In North Dallas Forty, a violent mid-day practice before a key divisional game against a fictional Chicago team ends with a receiver going down with a pulled hamstring. From high above the field in a tower overlooking the whole practice, Coach Strouther speaks evenly through a megaphone to the trainer below. Is the player ready? he asks. The trainer admits he can't tell but he doesn't think so. Wide receiver Phil Elliott, a sometimes sour veteran, a free spirit, not at all to Strouther's taste, is the next man up. Strouther doesn't like Elliott's independence, his immaturity, and Elliott doesn't like how the coach stokes the racial tensions on the team to create a greater hunger on the squad for violence. But they need one another. He calls out from the megaphone for Elliott, and he takes a walk with the receiver. Can you be ready for a whole game? he asks, knowing that Elliott will have to be shot with pain killers to play.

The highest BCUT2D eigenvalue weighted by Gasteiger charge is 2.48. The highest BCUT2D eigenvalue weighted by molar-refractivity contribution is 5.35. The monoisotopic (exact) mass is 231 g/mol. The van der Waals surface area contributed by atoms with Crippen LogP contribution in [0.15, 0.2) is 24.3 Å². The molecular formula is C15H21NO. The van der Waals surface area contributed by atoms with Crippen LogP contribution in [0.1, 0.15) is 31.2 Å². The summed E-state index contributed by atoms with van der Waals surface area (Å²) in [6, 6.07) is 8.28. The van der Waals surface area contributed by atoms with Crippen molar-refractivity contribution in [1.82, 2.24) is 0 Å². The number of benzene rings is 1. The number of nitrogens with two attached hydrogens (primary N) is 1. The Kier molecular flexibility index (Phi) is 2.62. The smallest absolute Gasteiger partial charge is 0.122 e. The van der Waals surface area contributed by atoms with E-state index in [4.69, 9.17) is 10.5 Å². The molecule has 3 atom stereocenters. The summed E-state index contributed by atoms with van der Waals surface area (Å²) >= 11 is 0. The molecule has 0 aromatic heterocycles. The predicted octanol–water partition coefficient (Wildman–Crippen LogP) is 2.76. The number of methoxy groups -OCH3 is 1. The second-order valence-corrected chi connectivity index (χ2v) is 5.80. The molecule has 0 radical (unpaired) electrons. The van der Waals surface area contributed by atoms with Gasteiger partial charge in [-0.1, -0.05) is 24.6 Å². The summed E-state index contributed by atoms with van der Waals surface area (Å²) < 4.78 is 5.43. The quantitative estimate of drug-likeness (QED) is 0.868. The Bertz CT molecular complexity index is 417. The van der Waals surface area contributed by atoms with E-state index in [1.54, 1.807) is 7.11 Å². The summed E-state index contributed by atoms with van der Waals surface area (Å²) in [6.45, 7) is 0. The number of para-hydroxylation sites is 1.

Of course, says Elliott. "Hell, I ain't afraid of needles," he says, walking away, but not before adding to Strouther, "I guess that's what's called maturity."

Where's the fine between a distorted maturity and pride? When I consider John Schmitt on the day of Super Bowl III, I admit find something admirable in his masochistic determination to compete. Apparently in the New York Daily News back in 2008, John Schmitt admitted that he had played the Super Bowl while seriously ill. Rich Cimini of the Daily News writes: 

"Schmitt...said he played Super Bowl III with pneumonia. By the fourth quarter, he was on the verge of exhaustion. He was so ill that, during the postgame prayer in the locker room, he vomited. Namath, kneeling beside Schmitt, scooted away in a hurry." 

There is Schmitt, hulking over in pain and puking during a solemn moment, and there is  Namath, kneeling at his greatest moment of professional pride and very nearly hit with something that would have been difficult to explain to the reporters amassed around his locker without first trying to use the towel tucked into the posterior end of his center's pants. 

***